An Early Look at Cava Grill

The guys behind Cava open their latest project, a fast-casual spot with an eco bent in Bethesda.

A falafel rice bowl with tzatiki and other veggies. Photograph by Chris Leaman.

Amid all the buzz surrounding Cava Grill’s opening, the description “Mediterranean Chipotle” has been thrown around—and rightly so. Co-owner Ted Xenohristos—who helped launch the sit-down Cava mezze restaurants in Rockville and on Capitol Hill—hopes to emulate the Mexican chain’s model of consistency in his first fast-casual venture. The less-than-$10 prices and ordering style—make your way down an assembly line designing your meal—are the same, too. Here, you start by choosing from a base (pita sandwich, basmati rice bowl, or salad) with a main ingredient (such as marinated chicken, falafel, or ground sirloin) and add toppings (hummus, tzatziki, and the brand’s signature “crazy feta,” among them). (For the full menu, click here.)

Lots of the ingredients at Cava Grill came from well-tested recipes that are used in its sister restaurants. For example, the loukaniko—handcrafted pork sausage with fresh leeks, fennel seeds, and orange peel—is a small plate at the sit-down restaurants, and the recipe is from chef/co-owner Dimitri Moshovitis’s Greek family. The dips and spreads, which are served here as complimentary toppings or as separate mezze with pita chips, are the same as the restaurant versions and those sold in Washington and Philadelphia Whole Foods markets. Like any Greek chef worth his salt, Moshovitis puts lots of care into his lamb, braising it in a bay-leaf-spiked stock for three hours before marinating it in lemon, oil, and herbs. It then gets a quick sear on the grill before going into pitas or rice bowls. Right now, drinking options are limited to fountain soda and Horizon organic milk, but Mythos beer and wine will be available in the coming weeks. The interior shows the owners’ dedication to being eco-friendly. It features reclaimed wood and LED lighting, and the utensils, containers, and cups are all compostable.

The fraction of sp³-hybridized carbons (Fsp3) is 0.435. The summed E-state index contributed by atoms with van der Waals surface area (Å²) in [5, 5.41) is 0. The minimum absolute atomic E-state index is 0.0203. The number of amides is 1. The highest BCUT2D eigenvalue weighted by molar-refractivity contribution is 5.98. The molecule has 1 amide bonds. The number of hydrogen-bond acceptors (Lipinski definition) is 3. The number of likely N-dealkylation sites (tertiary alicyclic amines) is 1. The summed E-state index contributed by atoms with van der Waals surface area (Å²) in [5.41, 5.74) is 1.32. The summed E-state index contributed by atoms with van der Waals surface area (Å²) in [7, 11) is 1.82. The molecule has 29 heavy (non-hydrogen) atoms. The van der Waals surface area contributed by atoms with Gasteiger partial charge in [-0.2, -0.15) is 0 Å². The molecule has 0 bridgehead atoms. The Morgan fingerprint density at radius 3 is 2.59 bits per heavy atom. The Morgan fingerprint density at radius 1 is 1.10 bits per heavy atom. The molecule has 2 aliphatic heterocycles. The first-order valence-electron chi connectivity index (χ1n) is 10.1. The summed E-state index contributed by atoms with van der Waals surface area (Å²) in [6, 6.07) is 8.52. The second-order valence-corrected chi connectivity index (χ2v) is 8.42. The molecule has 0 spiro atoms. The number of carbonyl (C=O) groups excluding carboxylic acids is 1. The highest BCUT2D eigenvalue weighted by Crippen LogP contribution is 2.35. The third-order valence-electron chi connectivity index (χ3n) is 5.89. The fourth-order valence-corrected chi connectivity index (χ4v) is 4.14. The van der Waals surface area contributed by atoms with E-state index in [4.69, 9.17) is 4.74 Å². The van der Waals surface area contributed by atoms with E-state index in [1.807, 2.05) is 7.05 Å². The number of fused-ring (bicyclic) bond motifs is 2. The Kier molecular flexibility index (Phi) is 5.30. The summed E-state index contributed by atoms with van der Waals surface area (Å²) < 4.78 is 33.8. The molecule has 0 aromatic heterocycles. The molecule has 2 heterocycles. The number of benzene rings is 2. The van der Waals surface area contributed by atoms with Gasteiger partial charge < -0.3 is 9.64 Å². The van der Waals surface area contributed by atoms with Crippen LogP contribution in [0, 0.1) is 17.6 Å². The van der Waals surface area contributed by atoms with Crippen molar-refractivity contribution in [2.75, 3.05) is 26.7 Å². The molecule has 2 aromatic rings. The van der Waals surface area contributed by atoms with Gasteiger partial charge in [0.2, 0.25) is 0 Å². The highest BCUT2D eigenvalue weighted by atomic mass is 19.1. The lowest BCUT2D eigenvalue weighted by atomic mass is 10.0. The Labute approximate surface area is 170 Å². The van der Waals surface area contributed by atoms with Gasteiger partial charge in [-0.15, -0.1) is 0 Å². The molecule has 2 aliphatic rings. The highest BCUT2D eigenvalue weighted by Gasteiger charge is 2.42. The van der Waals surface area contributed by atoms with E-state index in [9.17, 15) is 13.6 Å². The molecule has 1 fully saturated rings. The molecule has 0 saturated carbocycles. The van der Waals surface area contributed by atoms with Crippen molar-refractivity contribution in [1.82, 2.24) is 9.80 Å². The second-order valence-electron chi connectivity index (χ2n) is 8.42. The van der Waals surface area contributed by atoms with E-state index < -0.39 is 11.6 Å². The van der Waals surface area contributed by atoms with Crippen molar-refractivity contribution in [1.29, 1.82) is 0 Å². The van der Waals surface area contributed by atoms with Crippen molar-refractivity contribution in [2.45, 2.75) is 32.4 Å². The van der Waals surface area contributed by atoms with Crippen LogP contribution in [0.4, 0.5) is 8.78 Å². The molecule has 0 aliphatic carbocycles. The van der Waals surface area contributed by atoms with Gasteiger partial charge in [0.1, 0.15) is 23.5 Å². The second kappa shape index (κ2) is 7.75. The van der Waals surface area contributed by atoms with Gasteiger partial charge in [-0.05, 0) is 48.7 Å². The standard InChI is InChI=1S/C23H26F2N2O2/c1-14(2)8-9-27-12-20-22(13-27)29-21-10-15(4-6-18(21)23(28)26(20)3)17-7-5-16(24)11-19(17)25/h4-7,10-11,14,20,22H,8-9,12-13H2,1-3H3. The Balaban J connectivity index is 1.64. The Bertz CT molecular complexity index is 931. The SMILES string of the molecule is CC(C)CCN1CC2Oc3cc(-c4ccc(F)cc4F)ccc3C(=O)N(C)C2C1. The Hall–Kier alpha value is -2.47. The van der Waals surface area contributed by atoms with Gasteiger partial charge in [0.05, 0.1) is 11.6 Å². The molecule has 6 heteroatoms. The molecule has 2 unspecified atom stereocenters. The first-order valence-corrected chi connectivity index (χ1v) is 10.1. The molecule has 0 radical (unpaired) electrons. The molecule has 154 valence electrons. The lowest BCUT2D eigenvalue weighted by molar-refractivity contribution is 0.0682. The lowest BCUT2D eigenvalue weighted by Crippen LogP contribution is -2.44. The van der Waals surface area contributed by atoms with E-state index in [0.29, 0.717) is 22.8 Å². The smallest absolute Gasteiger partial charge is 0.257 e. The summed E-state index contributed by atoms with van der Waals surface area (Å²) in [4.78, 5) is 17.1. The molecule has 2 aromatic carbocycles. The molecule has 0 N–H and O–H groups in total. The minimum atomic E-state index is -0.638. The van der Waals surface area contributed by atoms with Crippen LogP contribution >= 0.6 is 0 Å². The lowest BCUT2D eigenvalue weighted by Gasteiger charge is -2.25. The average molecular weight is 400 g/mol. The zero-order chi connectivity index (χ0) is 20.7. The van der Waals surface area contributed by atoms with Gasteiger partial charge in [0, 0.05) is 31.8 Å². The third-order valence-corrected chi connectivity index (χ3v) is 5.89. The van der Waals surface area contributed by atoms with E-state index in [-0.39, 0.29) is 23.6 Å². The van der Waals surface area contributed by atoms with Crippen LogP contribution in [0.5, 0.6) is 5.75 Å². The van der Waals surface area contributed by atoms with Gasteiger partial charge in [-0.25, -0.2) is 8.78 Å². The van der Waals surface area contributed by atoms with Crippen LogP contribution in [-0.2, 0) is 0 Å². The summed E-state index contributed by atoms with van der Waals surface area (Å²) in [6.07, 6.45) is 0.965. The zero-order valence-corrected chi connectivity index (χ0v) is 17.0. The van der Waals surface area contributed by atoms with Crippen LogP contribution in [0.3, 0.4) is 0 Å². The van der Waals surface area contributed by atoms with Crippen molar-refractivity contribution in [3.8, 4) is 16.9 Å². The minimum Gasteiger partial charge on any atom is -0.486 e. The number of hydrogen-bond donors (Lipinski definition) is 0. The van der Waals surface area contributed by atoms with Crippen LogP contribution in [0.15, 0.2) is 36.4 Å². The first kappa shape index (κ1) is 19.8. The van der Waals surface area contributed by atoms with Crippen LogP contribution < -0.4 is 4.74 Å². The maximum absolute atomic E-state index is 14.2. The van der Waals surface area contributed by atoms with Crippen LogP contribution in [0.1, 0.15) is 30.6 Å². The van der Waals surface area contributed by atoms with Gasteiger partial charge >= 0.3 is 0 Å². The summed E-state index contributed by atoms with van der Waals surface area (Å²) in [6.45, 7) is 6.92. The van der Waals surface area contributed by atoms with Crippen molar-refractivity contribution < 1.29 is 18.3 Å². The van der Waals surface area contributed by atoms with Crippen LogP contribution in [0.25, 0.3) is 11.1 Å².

Cava’s expansion has been fast. In less than five years, the company grew from a single Rockville restaurant to a local chain and a purveyor of packaged foods sold at Whole Foods. The team is looking for a downtown DC space to open another Cava Grill as soon as possible. But if the owners can maintain the Chipotle-like consistency that they’re after, the Cava crew won’t have to worry about growing pains.

Cava Grill, 4832 Bethesda Ave., Bethesda; 301-656-1772. Open daily 11 to 10. 

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Food Editor

Anna Spiegel covers the dining and drinking scene in her native DC. Prior to joining Washingtonian in 2010, she attended the French Culinary Institute and Columbia University’s MFA program in New York, and held various cooking and writing positions in NYC and in St. John, US Virgin Islands.

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